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DrMrLordX

Lifer
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It seems like they only have RISC-V products at the moment but perhaps they could branch out to other stuff later.
That arrangement was mildly confusing, since only one company (SiFive) was taking advantage of it. And most of the posting I'd seen indicated that the IFS 2.0 nodes would be 22FFL, Intel 3, and Intel 18a.
 

IntelUser2000

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That arrangement was mildly confusing, since only one company (SiFive) was taking advantage of it. And most of the posting I'd seen indicated that the IFS 2.0 nodes would be 22FFL, Intel 3, and Intel 18a.
No, I think there's a much bigger design win on Intel 4. Cisco's networking switches might be on it. Back then Intel said "Custom ASIC Networking".

@Exist50 It will be leading edge if 20A and 18A comes out per their schedule.
 
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Exist50

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No, I think there's a much bigger design win on Intel 4. Cisco's networking switches might be on it. Back then Intel said "Custom ASIC Networking".
Wait a second. What were Intel's exact words? Was this ASIC chip specifically described as an IFS win?
@Exist50 It will be leading edge if 20A and 18A comes out per their schedule.
I meant that Nvidia could use it some time after it's nominally high volume ready.
 

IntelUser2000

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Wait a second. What were Intel's exact words? Was this ASIC chip specifically described as an IFS win?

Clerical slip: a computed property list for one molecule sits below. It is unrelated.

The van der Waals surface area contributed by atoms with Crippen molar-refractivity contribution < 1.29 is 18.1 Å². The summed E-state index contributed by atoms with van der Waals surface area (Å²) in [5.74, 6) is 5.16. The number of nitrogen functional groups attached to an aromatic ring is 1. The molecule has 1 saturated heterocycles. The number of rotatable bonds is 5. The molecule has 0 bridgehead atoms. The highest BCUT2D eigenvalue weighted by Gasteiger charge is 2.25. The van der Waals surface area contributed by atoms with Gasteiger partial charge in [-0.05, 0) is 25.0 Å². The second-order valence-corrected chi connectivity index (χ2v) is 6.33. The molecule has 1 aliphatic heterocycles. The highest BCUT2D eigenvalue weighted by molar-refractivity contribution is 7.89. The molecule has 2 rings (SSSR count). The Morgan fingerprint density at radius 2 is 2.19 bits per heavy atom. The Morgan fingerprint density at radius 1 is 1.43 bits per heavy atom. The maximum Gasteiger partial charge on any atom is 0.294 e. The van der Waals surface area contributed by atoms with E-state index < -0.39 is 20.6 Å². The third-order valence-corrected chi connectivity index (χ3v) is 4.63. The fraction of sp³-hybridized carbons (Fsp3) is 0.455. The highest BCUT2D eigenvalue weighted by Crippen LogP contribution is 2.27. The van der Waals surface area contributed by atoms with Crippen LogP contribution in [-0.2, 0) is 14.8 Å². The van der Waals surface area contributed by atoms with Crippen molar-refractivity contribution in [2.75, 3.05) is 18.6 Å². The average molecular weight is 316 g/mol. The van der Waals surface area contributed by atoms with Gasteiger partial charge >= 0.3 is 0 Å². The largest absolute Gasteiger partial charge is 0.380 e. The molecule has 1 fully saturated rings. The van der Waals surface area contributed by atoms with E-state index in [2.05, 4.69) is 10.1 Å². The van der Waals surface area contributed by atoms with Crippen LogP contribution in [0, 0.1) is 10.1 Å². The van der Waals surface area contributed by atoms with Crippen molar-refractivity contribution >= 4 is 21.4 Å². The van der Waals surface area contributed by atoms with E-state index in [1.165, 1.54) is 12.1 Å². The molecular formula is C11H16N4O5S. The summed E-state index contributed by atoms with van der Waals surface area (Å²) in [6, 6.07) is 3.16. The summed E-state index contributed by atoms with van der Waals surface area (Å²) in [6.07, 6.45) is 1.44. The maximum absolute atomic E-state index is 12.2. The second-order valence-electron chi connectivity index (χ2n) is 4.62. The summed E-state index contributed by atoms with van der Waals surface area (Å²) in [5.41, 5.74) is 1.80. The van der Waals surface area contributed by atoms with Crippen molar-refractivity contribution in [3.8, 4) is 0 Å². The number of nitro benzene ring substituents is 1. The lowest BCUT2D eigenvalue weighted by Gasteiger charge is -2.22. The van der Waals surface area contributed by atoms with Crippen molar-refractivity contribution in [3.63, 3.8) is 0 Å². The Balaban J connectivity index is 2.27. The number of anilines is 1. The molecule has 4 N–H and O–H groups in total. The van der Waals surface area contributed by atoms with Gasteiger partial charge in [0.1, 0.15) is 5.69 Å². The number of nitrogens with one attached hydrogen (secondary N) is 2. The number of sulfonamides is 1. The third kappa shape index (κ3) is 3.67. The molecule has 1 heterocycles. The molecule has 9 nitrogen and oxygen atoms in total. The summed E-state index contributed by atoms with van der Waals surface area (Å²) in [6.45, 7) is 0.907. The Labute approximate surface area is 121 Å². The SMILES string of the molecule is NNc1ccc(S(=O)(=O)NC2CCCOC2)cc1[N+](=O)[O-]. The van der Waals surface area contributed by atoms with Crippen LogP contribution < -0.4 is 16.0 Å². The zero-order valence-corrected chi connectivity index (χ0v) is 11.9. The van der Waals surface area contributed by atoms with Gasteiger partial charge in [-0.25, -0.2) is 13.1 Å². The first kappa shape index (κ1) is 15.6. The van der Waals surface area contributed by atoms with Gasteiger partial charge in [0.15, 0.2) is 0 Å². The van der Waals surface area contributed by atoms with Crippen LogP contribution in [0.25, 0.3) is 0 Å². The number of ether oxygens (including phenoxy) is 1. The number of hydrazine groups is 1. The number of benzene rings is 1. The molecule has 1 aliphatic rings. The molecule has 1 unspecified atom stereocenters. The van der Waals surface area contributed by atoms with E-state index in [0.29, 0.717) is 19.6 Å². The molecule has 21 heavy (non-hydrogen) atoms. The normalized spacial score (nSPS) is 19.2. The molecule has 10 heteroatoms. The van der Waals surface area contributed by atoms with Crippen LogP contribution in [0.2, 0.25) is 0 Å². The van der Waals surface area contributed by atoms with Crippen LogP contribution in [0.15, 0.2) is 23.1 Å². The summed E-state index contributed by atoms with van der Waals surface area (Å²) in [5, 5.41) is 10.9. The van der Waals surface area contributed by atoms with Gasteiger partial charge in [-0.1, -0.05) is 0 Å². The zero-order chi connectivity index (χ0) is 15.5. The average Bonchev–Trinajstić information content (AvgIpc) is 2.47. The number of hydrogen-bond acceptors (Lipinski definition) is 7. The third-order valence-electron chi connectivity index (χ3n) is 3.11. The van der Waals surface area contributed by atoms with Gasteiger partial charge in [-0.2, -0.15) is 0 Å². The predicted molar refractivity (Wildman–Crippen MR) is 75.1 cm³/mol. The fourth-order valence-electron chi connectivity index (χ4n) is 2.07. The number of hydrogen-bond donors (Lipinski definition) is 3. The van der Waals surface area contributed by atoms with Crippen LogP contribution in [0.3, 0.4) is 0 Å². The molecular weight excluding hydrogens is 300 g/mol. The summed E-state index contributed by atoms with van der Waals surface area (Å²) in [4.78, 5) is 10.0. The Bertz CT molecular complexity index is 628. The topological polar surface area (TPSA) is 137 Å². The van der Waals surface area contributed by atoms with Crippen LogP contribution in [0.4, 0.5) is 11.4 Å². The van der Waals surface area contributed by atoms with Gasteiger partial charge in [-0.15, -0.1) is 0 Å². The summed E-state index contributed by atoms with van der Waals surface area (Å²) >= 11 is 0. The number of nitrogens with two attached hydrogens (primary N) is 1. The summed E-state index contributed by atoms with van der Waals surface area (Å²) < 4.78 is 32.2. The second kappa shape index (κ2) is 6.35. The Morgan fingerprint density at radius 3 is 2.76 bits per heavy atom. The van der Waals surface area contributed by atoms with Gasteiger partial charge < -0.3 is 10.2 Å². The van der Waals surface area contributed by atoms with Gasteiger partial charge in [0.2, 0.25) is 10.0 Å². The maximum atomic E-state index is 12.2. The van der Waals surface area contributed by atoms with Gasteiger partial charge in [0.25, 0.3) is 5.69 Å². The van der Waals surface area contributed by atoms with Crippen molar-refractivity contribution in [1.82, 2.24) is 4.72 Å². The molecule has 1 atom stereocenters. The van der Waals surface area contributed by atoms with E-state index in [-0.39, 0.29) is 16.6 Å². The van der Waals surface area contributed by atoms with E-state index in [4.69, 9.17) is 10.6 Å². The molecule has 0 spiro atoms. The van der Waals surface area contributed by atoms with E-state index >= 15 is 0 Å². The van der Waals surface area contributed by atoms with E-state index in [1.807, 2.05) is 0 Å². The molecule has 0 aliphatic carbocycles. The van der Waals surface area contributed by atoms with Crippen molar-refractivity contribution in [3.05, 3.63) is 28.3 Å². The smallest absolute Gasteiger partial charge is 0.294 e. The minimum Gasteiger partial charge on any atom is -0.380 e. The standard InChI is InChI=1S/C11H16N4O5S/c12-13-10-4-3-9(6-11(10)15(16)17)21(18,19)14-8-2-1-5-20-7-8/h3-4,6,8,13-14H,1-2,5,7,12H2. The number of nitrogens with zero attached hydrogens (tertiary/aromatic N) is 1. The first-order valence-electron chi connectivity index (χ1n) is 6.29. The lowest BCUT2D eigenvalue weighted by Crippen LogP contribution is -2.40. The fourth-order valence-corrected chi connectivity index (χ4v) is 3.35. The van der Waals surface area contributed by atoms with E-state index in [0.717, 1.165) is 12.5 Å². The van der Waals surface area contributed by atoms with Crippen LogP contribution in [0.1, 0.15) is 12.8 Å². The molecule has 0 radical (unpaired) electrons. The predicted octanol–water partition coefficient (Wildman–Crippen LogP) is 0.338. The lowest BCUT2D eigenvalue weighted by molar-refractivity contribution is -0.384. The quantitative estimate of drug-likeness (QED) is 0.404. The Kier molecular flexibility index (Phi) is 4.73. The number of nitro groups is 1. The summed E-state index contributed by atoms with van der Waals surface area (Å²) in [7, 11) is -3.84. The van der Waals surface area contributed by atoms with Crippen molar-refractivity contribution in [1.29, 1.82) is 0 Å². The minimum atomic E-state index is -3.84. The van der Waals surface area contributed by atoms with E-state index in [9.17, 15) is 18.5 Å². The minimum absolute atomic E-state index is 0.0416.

You know Cisco CEO said they are one of Intel's "early foundry" customers and will use to create high end networking silicon?

Actually they haven't said it exactly. Intel's presentation just said "Custom ASIC Networking".

Also for those who don't know, Amazon's Intel deal is about using EMIB.

I doubt Intel 3 will be a desirable process for GPUs either. Maybe by 18A they'll have a node worth using.
Yea you are probably right. Just saying a minimum viable node would be 3 not 4.
 

Exist50

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You know Cisco CEO said they are one of Intel's "early foundry" customers and will use to create high end networking silicon?
Do you have a source for Cisco being an IFS customer? I don't recall any such statement, nor can I find one with a cursory Google search.

If Intel 4 is used for a 5G networking ASIC, I'd have to assume it's from Intel's own networking team. And in many ways, that'd make sense. It was they who pulled off the first 10nm server chip, and supposedly many from that team were "borrowed" for Granite Rapids as well.
 

IntelUser2000

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Do you have a source for Cisco being an IFS customer? I don't recall any such statement, nor can I find one with a cursory Google search.

If Intel 4 is used for a 5G networking ASIC, I'd have to assume it's from Intel's own networking team. And in many ways, that'd make sense. It was they who pulled off the first 10nm server chip, and supposedly many from that team were "borrowed" for Granite Rapids as well.
It's from Semianalysis. The custom part is an interesting statement if it's made internally. The word naturally leads into Intel IP but configured in a way desirable to the customer.

Another note: Intel claims 2x density gains on the 4 process. Yes Meteorlake doesn't achieve that but maybe it's possible and we'll see that fully realized on certain products on the Intel 3 process.

Case in point: 2.7x density of 14nm over 22nm. In what product did the density claim materialize? Remember they were going after the mobile market, or at least claiming to(who knows with BK's BS).